Therefore I would suggest that this PR be merged in it's current state. What do you think?
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rth commented Jun 9, 2017

I benchmarked this PR anew with non synthetic data (20 newsgroup) and it appears that some of @lesteve 's concerns were justified.

In these benchmaks, this PR has no performance impact at all when ngram_range=(1, 1) but includes an up to 10% speedup for larger ngram ranges, both with words and character ngrams. The full results are accessible here, obtained with this benchmarks script . Profiling
in the case ngram_range=(1, 1) and that of ngram_range=(1, 2) show that the optimized function _word_ngrams accounts for a relatively small fraction (<20%) of the total run time.

Out of different components, or optimizations considered (unigram shrortcut, method binding, list comprehension) the first two are the ones (this PR exactly) that bring the best performance.

Across different vectorizers and options this PR brings a 5% speedup, and the performance is at worse the same as before. So the net effect of this PR is positive, but considering that generally the optimized functions accounts for a relatively small fraction of total run time, it is probably not worth spending time on additional optimizations here.

Therefore I would suggest that this PR be merged in it's current state. What do you think?
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Thanks a lot @rth for the benchmark, is it worth adding it to the benchmarks folder?

All in all I think this is reasonable to merge. Some small improvement. The code changes are not that controversial.

@jnothman what do you think?

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lesteve commented Jun 9, 2017

Thanks a lot @rth for the benchmark, is it worth adding it to the benchmarks folder?

All in all I think this is reasonable to merge. Some small improvement. The code changes are not that controversial.

@jnothman what do you think?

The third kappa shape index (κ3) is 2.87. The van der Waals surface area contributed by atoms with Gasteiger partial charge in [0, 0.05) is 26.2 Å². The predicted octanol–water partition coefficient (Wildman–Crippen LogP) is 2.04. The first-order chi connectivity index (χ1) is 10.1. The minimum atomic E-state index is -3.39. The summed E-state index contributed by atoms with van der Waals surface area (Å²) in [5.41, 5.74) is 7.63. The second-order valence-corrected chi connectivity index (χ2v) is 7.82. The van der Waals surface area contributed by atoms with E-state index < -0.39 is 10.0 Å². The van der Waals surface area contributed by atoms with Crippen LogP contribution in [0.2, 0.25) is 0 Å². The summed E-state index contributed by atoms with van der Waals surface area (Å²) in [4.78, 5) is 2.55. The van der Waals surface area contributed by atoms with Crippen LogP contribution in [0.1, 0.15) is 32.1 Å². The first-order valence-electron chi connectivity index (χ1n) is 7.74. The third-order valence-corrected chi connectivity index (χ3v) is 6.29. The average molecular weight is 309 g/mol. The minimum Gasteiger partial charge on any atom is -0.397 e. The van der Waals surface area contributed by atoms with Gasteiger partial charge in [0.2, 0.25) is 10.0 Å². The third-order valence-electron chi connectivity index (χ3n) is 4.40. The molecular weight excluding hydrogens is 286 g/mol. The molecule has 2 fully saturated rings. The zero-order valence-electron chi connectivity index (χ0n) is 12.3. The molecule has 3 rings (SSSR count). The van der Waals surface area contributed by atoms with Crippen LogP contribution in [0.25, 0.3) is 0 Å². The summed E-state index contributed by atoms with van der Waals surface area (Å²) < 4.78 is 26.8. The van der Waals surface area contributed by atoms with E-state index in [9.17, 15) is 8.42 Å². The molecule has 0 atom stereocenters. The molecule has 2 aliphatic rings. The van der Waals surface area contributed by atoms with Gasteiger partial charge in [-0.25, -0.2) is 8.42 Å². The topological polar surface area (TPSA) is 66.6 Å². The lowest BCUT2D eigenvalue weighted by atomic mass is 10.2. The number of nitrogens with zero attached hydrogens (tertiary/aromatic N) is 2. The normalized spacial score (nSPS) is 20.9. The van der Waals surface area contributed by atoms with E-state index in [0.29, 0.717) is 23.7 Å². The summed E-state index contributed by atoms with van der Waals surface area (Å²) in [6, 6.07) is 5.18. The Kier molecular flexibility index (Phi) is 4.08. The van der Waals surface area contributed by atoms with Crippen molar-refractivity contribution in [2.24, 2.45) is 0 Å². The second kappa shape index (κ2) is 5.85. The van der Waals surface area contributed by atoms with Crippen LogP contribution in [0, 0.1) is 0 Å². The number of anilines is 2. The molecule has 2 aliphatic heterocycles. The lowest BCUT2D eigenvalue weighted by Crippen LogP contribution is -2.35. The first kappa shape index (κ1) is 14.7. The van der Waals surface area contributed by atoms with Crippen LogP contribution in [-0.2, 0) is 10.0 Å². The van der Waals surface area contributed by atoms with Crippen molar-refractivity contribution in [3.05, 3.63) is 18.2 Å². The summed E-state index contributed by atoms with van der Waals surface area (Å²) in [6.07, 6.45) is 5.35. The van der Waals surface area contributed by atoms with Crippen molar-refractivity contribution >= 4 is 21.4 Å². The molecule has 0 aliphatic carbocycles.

@lesteve lesteve changed the title from [MRG] Ngram Performance to [MRG+1] Ngram Performance Jun 9, 2017

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jnothman commented Jun 10, 2017

@jnothman jnothman merged commit d8e54d9 into scikit-learn:master Jun 18, 2017

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Thanks @jtdoepke. We could add an entry in what's new if you'd like. Please suggest a text and I'll commit it in.

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jnothman commented Jun 18, 2017

Thanks @jtdoepke. We could add an entry in what's new if you'd like. Please suggest a text and I'll commit it in.

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Small performance improvement to n-gram creation in
:mod:`sklearn.feature_extraction.text` by binding methods outside of loops
and taking a fast path for unigrams.
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jtdoepke commented Jun 21, 2017

Small performance improvement to n-gram creation in
:mod:`sklearn.feature_extraction.text` by binding methods outside of loops
and taking a fast path for unigrams.

@jtdoepke jtdoepke deleted the jtdoepke:ngram_performance branch Jun 21, 2017

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jnothman commented Jun 21, 2017

dmohns added a commit to dmohns/scikit-learn that referenced this pull request Aug 7, 2017

dmohns added a commit to dmohns/scikit-learn that referenced this pull request Aug 7, 2017

NelleV added a commit to NelleV/scikit-learn that referenced this pull request Aug 11, 2017

paulha added a commit to paulha/scikit-learn that referenced this pull request Aug 19, 2017

AishwaryaRK added a commit to AishwaryaRK/scikit-learn that referenced this pull request Aug 29, 2017